No, the villa owners will not receive the half-million bill
The Sweden Democrats seem to have decided what the EU election campaign will be about. During the fall, both MEPs and Riksdag members repeated the same talking point: the EU will force Swedish homeowners to undertake expensive renovations.
“Social democratic forced renewals,” as Martin Kinnunen (SD) cleverly put it in the Riksdag EU debate on Wednesday.
There is no law
It’s a good discussion point and usually the kind of question that can get people engaged in EU politics. There’s just one problem – what Martin Kinnunen is saying in the Swedish Parliament is not true.
The proposal he is talking about is called the “Directive on the energy performance of buildings” and is now being negotiated between the European Commission, the European Parliament and the member states. There is no team yet. But what we know for sure is that there will be no “forced renovations” of private homes.
What is most likely is agreement on the percentage of improvement in average energy use in buildings. It appears that negotiations will be completed in December at the earliest, and if not, likely in the spring.
Martin Kinnunen stands in the speaker’s chair and says that a Swedish homeowner with a 100-square-meter villa may have to pay half a million dollars in renovation costs if the European Union Commission approves her proposal. He got the number from one Calculation Made by the National League of Villagarnas.
The problem is that Villagarna’s calculations are based on the position of the European Parliament. It was also introduced in September this year – before the German government changed its position and backed a more moderate proposal.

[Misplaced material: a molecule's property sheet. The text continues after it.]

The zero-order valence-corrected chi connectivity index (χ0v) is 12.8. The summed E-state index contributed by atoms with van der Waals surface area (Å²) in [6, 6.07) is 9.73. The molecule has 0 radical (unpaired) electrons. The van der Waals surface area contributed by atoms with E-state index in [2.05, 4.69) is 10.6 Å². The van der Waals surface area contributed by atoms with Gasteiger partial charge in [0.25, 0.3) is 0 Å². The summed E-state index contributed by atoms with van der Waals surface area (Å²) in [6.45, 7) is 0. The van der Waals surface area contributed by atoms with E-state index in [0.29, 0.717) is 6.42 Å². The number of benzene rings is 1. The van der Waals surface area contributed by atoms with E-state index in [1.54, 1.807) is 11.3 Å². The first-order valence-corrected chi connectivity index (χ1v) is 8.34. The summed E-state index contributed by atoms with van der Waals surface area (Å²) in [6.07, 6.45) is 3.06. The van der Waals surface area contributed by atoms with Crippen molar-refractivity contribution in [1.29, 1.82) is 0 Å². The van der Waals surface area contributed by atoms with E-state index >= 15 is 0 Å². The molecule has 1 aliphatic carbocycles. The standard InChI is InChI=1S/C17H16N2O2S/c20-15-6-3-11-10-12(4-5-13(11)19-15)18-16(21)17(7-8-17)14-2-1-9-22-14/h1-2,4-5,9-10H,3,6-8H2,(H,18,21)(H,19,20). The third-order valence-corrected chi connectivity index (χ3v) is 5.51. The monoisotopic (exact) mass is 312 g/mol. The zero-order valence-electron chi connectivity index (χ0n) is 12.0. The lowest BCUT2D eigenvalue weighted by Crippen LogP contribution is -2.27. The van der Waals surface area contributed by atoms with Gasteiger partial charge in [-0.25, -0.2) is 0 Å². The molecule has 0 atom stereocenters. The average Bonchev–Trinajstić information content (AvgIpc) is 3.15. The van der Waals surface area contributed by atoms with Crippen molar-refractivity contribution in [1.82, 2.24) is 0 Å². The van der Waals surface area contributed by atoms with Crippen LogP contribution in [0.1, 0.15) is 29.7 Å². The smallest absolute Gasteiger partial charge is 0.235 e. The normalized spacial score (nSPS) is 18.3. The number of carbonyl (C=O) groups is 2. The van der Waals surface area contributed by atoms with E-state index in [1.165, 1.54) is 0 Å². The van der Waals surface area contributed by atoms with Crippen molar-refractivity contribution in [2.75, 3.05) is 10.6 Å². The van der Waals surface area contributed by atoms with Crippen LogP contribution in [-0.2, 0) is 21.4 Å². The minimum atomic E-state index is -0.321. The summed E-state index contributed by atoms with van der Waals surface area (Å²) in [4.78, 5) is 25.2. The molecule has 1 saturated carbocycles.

Reducing electricity costs
If so Nor anything proposed by the European Union Commission Or a finished group Member States – whose approval is needed for the Directive to become a reality – agree in principle that they do not wish to set any specific requirements for private housing, but rather want to introduce more general improvements at the national level.
The purpose of this legislation is to reduce energy consumption in the European Union, for the sake of the climate but also to eliminate dependence on Russian gas. In the long term, the idea is that this will lower electricity prices.
Swedes as homeowners need not worry. On the other hand, they must prepare themselves for the perfect wave of intimidating propaganda that will overwhelm them during the EU election campaign in the spring.
I’m just getting started.
What do you think of the Swedish debate on the European Union? What will the election campaign be like? Talk to Susanna Kierkegaard about the text. The live chat starts at 09.00, but you can ask questions already.
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